The North Shore, Massachusetts
The autumnal paintbrush has dabbed the trees here north of Boston. The red maples scream, me first, me first with their red and sometimes ghostly oranges – colors I cannot adequately describe nor capture on film. For those of you who can’t make it up this way for a little leaf peeping (it’s a thing), here’s a tour.
But first! Science.
Leaves change colors because the chlorophyll (the light-harvesting pigment that makes leaves green) is being broken down and its nutrients, particularly nitrogen are being packed into the tree to overwinter. The colors are other pigments that were there all along (in most cases), just overshadowed by chlorophyll. Now is there time to shine. Below is a great graphic that explains the most common pigments you see.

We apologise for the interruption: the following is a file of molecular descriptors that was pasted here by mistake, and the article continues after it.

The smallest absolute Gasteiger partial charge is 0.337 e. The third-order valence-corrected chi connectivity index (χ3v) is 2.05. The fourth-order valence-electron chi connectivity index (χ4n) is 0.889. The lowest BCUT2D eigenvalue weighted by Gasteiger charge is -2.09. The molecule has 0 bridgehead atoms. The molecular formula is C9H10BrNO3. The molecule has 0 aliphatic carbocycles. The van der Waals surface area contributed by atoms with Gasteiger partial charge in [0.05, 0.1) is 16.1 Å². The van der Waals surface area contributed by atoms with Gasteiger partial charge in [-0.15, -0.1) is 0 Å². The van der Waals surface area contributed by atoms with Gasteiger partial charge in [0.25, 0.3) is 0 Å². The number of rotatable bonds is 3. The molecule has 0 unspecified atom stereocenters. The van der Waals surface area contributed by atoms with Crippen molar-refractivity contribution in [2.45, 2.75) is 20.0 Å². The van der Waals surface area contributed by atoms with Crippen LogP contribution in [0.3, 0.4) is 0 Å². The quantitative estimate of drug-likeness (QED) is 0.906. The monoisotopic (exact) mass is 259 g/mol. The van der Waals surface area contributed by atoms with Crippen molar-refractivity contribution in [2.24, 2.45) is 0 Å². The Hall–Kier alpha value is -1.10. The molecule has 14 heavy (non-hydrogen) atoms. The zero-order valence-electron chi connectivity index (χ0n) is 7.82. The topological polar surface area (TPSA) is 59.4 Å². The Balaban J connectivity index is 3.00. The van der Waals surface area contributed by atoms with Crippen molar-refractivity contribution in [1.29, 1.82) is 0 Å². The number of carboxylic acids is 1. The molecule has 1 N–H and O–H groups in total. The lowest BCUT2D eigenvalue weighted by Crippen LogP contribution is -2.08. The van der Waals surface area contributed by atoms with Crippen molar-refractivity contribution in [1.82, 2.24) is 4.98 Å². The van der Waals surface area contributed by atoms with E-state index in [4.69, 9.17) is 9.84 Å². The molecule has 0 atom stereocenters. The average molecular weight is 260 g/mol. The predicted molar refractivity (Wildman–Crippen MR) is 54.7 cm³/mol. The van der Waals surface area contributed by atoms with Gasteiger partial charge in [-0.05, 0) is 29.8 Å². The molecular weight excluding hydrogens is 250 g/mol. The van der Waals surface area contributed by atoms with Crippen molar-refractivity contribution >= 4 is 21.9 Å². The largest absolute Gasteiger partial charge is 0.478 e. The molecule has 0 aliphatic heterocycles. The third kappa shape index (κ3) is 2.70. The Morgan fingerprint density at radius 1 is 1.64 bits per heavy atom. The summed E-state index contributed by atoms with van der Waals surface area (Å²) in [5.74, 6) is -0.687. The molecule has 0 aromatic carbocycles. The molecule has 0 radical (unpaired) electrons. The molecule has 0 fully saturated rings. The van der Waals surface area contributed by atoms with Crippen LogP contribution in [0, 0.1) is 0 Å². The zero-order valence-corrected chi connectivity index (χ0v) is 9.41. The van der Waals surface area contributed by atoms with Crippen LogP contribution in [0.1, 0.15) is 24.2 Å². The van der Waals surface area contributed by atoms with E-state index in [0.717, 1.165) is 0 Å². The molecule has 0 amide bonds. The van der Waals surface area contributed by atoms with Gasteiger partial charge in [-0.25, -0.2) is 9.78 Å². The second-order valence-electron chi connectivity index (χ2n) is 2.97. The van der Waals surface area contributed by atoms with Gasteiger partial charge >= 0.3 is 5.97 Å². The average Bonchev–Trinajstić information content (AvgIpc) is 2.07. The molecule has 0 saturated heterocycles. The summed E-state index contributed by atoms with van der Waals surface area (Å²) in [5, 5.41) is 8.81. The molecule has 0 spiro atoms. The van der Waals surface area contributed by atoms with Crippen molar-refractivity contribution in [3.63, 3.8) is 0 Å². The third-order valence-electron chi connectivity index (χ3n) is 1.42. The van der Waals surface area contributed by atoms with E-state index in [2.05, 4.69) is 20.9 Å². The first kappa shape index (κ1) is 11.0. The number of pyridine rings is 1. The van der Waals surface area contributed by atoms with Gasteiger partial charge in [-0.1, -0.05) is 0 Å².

Oh, and if you want to see pictures of maybe the biggest, oldest organism on the planet (hint: it’s a tree), see here.
And now pretty, pretty pictures. Go ahead and peep. I won’t tell.